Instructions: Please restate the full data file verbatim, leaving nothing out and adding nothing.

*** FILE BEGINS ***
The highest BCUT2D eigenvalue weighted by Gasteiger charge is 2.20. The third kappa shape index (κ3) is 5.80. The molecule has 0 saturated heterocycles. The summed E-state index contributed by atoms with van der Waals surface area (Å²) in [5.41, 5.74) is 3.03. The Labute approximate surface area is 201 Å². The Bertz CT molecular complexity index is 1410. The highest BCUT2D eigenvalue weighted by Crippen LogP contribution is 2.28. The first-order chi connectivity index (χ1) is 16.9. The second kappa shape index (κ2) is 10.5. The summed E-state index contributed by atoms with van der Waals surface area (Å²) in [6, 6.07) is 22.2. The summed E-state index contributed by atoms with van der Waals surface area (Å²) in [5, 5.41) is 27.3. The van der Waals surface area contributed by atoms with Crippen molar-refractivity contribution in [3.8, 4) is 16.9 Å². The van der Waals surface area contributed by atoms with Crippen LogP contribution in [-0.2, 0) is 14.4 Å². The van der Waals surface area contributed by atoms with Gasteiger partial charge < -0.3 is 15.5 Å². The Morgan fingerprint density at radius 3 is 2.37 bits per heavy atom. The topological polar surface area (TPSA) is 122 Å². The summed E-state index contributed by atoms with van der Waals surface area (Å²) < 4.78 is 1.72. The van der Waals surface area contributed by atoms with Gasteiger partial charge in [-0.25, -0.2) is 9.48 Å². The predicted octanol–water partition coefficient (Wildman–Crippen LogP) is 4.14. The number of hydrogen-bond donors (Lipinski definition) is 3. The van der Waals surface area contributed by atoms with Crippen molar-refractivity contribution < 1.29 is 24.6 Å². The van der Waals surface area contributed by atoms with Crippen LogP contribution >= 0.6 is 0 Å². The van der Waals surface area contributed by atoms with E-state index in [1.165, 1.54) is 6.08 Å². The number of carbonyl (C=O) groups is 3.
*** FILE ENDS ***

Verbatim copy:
The highest BCUT2D eigenvalue weighted by Gasteiger charge is 2.20. The third kappa shape index (κ3) is 5.80. The molecule has 0 saturated heterocycles. The summed E-state index contributed by atoms with van der Waals surface area (Å²) in [5.41, 5.74) is 3.03. The Labute approximate surface area is 201 Å². The Bertz CT molecular complexity index is 1410. The highest BCUT2D eigenvalue weighted by Crippen LogP contribution is 2.28. The first-order chi connectivity index (χ1) is 16.9. The second kappa shape index (κ2) is 10.5. The summed E-state index contributed by atoms with van der Waals surface area (Å²) in [6, 6.07) is 22.2. The summed E-state index contributed by atoms with van der Waals surface area (Å²) in [5, 5.41) is 27.3. The van der Waals surface area contributed by atoms with Crippen molar-refractivity contribution in [3.8, 4) is 16.9 Å². The van der Waals surface area contributed by atoms with Crippen LogP contribution in [-0.2, 0) is 14.4 Å². The van der Waals surface area contributed by atoms with Gasteiger partial charge < -0.3 is 15.5 Å². The Morgan fingerprint density at radius 3 is 2.37 bits per heavy atom. The topological polar surface area (TPSA) is 122 Å². The summed E-state index contributed by atoms with van der Waals surface area (Å²) < 4.78 is 1.72. The van der Waals surface area contributed by atoms with Gasteiger partial charge in [-0.25, -0.2) is 9.48 Å². The predicted octanol–water partition coefficient (Wildman–Crippen LogP) is 4.14. The number of hydrogen-bond donors (Lipinski definition) is 3. The van der Waals surface area contributed by atoms with Crippen molar-refractivity contribution < 1.29 is 24.6 Å². The van der Waals surface area contributed by atoms with Crippen LogP contribution >= 0.6 is 0 Å². The van der Waals surface area contributed by atoms with E-state index in [1.165, 1.54) is 6.08 Å². The number of carbonyl (C=O) groups is 3.